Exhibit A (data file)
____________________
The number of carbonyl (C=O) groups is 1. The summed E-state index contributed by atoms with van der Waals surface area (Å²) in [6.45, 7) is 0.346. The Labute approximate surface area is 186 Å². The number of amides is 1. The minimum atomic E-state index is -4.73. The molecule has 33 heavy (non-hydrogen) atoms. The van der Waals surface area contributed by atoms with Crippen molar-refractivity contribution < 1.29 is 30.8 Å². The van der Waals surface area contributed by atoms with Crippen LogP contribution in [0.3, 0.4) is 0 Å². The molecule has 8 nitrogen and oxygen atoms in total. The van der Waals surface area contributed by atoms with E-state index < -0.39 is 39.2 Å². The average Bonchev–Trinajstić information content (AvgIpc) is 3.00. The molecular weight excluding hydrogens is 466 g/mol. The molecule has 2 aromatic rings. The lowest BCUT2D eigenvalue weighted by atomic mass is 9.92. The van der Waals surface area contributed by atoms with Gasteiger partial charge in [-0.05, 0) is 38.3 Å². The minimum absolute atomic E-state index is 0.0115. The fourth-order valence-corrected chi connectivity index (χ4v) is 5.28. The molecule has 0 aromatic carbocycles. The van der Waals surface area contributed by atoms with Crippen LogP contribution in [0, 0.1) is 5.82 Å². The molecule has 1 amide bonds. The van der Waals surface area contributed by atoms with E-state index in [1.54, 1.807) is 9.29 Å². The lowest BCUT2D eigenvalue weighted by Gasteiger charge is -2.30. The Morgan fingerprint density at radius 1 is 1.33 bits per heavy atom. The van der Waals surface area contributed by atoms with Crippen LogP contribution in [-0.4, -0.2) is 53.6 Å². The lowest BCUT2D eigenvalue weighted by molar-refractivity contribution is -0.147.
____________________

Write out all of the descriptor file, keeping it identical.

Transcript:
The number of carbonyl (C=O) groups is 1. The summed E-state index contributed by atoms with van der Waals surface area (Å²) in [6.45, 7) is 0.346. The Labute approximate surface area is 186 Å². The number of amides is 1. The minimum atomic E-state index is -4.73. The molecule has 33 heavy (non-hydrogen) atoms. The van der Waals surface area contributed by atoms with Crippen molar-refractivity contribution < 1.29 is 30.8 Å². The van der Waals surface area contributed by atoms with Crippen LogP contribution in [0.3, 0.4) is 0 Å². The molecule has 8 nitrogen and oxygen atoms in total. The van der Waals surface area contributed by atoms with E-state index < -0.39 is 39.2 Å². The average Bonchev–Trinajstić information content (AvgIpc) is 3.00. The molecular weight excluding hydrogens is 466 g/mol. The molecule has 2 aromatic rings. The lowest BCUT2D eigenvalue weighted by atomic mass is 9.92. The van der Waals surface area contributed by atoms with Gasteiger partial charge in [-0.05, 0) is 38.3 Å². The minimum absolute atomic E-state index is 0.0115. The fourth-order valence-corrected chi connectivity index (χ4v) is 5.28. The molecule has 0 aromatic carbocycles. The van der Waals surface area contributed by atoms with Crippen LogP contribution in [0, 0.1) is 5.82 Å². The molecule has 1 amide bonds. The van der Waals surface area contributed by atoms with E-state index in [1.54, 1.807) is 9.29 Å². The lowest BCUT2D eigenvalue weighted by Gasteiger charge is -2.30. The Morgan fingerprint density at radius 1 is 1.33 bits per heavy atom. The van der Waals surface area contributed by atoms with Crippen LogP contribution in [-0.4, -0.2) is 53.6 Å². The lowest BCUT2D eigenvalue weighted by molar-refractivity contribution is -0.147.